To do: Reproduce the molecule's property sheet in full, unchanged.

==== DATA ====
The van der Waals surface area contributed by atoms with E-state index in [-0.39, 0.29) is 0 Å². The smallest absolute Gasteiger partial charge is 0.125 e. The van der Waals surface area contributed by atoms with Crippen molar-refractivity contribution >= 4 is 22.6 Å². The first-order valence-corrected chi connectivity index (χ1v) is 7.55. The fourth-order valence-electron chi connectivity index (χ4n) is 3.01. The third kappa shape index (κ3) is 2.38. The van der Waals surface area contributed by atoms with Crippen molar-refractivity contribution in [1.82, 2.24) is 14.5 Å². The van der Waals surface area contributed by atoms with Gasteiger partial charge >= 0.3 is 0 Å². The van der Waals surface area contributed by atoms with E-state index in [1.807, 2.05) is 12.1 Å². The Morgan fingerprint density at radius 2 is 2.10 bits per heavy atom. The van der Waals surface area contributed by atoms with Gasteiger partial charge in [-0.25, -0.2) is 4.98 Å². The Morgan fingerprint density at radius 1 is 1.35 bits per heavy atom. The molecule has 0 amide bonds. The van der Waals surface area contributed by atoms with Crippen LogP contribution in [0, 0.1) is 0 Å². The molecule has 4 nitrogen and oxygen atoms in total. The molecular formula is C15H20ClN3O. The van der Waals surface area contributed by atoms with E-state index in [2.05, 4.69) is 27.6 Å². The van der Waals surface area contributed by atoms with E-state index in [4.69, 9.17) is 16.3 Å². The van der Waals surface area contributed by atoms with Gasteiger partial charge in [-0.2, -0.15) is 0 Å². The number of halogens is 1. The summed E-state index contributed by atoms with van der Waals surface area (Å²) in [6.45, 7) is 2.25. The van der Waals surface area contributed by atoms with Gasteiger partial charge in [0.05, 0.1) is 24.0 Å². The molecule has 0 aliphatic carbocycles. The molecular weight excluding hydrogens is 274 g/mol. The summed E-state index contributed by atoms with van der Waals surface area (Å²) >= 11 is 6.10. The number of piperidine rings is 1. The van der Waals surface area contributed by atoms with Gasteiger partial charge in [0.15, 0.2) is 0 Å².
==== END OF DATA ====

The van der Waals surface area contributed by atoms with E-state index in [-0.39, 0.29) is 0 Å². The smallest absolute Gasteiger partial charge is 0.125 e. The van der Waals surface area contributed by atoms with Crippen molar-refractivity contribution >= 4 is 22.6 Å². The first-order valence-corrected chi connectivity index (χ1v) is 7.55. The fourth-order valence-electron chi connectivity index (χ4n) is 3.01. The third kappa shape index (κ3) is 2.38. The van der Waals surface area contributed by atoms with Crippen molar-refractivity contribution in [1.82, 2.24) is 14.5 Å². The van der Waals surface area contributed by atoms with Gasteiger partial charge >= 0.3 is 0 Å². The van der Waals surface area contributed by atoms with E-state index in [1.807, 2.05) is 12.1 Å². The Morgan fingerprint density at radius 2 is 2.10 bits per heavy atom. The van der Waals surface area contributed by atoms with Gasteiger partial charge in [-0.25, -0.2) is 4.98 Å². The Morgan fingerprint density at radius 1 is 1.35 bits per heavy atom. The molecule has 0 amide bonds. The van der Waals surface area contributed by atoms with Crippen LogP contribution in [0, 0.1) is 0 Å². The molecule has 4 nitrogen and oxygen atoms in total. The molecular formula is C15H20ClN3O. The van der Waals surface area contributed by atoms with E-state index in [2.05, 4.69) is 27.6 Å². The van der Waals surface area contributed by atoms with E-state index in [4.69, 9.17) is 16.3 Å². The van der Waals surface area contributed by atoms with Gasteiger partial charge in [-0.2, -0.15) is 0 Å². The number of halogens is 1. The summed E-state index contributed by atoms with van der Waals surface area (Å²) in [6.45, 7) is 2.25. The van der Waals surface area contributed by atoms with Gasteiger partial charge in [0.05, 0.1) is 24.0 Å². The molecule has 0 aliphatic carbocycles. The molecular weight excluding hydrogens is 274 g/mol. The summed E-state index contributed by atoms with van der Waals surface area (Å²) >= 11 is 6.10. The number of piperidine rings is 1. The van der Waals surface area contributed by atoms with Gasteiger partial charge in [0.15, 0.2) is 0 Å².